In “The Valley Nis” Helen's “eye” is not possessed, but persists as the trope through which both men and women, trapped in present commotion, forget and undermine the heroic actions of warriors. Helen's “eye” rushes away from [page 146:] rumors of patriarchal glory, of war, and might be thought to skate instead on the surface of Poe's time — “the thirty-years peace.”


Poe's fixation on martial names is one strong way to link Poe's verse with the martial through the 1831 Poems. By 1829 Poe's verse obsession with names is undeniable. Nonmartial proof of this fact is easy to find. Take, for example, Poe's acrostics in “Elizabeth” — a poem in which the capitalized first letters of each line spell out ELIZABETH REBECCA. In “Enigma,” a more diffuse acrostic printed in a Baltimore paper in 1833, the encrypted names all come from the literary canon of Poe's era, and lead via a variant spelling to Shakespeare, “a name known / Which gathers all their glories in its own.” The nagging repetition of the word bard in “Enigma” is just another clue to the answer. But these playful pieces serve only to bookend the 1831 Poems.

“Tamerlane,” on the other hand, evinces staying power, appearing in Poems in its third published iteration. Kenneth Silverman has tied the poem to the influence of Byron, and of course to Poe's life, and now Major Hecker, in the introduction to this volume, has picked up something of a martial thread there. Interestingly, Poe's Tamerlane has very little to do with the “real” Tamerlane.(27) Rather, the poem turns on history to explore the theme of ambition's cost to the self. The choice, it seems, is between [page 147:] love of a woman and love of power, with Tamerlane wrongly choosing the latter:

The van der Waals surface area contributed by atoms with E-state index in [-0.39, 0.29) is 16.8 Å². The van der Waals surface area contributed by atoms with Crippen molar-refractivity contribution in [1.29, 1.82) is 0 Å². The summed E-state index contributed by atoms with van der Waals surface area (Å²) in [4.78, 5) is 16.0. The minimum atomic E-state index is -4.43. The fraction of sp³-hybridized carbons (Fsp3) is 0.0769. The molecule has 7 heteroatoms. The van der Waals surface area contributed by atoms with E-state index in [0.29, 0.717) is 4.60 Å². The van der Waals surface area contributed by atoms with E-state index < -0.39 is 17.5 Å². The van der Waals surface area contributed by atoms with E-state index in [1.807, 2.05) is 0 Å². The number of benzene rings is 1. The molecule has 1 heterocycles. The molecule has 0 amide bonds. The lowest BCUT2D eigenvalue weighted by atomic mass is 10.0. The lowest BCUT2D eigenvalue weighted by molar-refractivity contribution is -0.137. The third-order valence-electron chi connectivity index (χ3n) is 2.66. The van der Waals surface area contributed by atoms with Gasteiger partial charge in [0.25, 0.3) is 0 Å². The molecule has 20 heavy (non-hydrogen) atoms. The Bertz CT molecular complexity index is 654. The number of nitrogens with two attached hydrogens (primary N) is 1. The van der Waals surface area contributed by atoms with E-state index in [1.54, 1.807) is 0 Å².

Kind solace of a dying hour!

Such, father, is not (now) my theme:

I will not madly think that power

Of earth may shrive me of the sin

Unearthly pride hath revell’d in —

Poe's Tamerlane has given up the love of Ada (Byron's daughter's name) for ambition of empire. On the one side we have men and the love of force, war, and power for its own sake, while on the other, and lost now to the dying Tamerlane, we have earthly, spiritual, and even physical love. Tamerlane's failed blazon recounts the loss of Ada's figure as his own lost ability to figure: